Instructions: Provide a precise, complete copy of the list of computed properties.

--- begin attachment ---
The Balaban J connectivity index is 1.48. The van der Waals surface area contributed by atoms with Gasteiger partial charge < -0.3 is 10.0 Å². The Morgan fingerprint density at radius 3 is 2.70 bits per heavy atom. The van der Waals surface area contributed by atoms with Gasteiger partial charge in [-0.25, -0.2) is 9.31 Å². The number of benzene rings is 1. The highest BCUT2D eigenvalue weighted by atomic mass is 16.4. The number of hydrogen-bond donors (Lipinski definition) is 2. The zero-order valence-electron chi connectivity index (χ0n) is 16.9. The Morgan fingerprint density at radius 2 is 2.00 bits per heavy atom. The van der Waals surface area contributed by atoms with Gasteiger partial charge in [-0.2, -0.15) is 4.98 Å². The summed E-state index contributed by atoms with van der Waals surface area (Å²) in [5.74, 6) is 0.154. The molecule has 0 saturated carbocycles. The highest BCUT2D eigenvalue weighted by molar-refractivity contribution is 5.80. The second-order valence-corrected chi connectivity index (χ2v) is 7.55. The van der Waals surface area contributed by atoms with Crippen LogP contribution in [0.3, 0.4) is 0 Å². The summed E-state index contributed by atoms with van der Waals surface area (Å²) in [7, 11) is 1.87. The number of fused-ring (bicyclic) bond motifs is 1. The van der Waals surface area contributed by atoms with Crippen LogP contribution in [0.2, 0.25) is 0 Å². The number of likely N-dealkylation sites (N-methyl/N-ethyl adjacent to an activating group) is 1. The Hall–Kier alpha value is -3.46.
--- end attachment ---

The Balaban J connectivity index is 1.48. The van der Waals surface area contributed by atoms with Gasteiger partial charge < -0.3 is 10.0 Å². The Morgan fingerprint density at radius 3 is 2.70 bits per heavy atom. The van der Waals surface area contributed by atoms with Gasteiger partial charge in [-0.25, -0.2) is 9.31 Å². The number of benzene rings is 1. The highest BCUT2D eigenvalue weighted by atomic mass is 16.4. The number of hydrogen-bond donors (Lipinski definition) is 2. The zero-order valence-electron chi connectivity index (χ0n) is 16.9. The Morgan fingerprint density at radius 2 is 2.00 bits per heavy atom. The van der Waals surface area contributed by atoms with Gasteiger partial charge in [-0.2, -0.15) is 4.98 Å². The summed E-state index contributed by atoms with van der Waals surface area (Å²) in [5.74, 6) is 0.154. The molecule has 0 saturated carbocycles. The highest BCUT2D eigenvalue weighted by molar-refractivity contribution is 5.80. The second-order valence-corrected chi connectivity index (χ2v) is 7.55. The van der Waals surface area contributed by atoms with Crippen LogP contribution in [0.3, 0.4) is 0 Å². The summed E-state index contributed by atoms with van der Waals surface area (Å²) in [7, 11) is 1.87. The number of fused-ring (bicyclic) bond motifs is 1. The van der Waals surface area contributed by atoms with Crippen LogP contribution in [0.2, 0.25) is 0 Å². The number of likely N-dealkylation sites (N-methyl/N-ethyl adjacent to an activating group) is 1. The Hall–Kier alpha value is -3.46.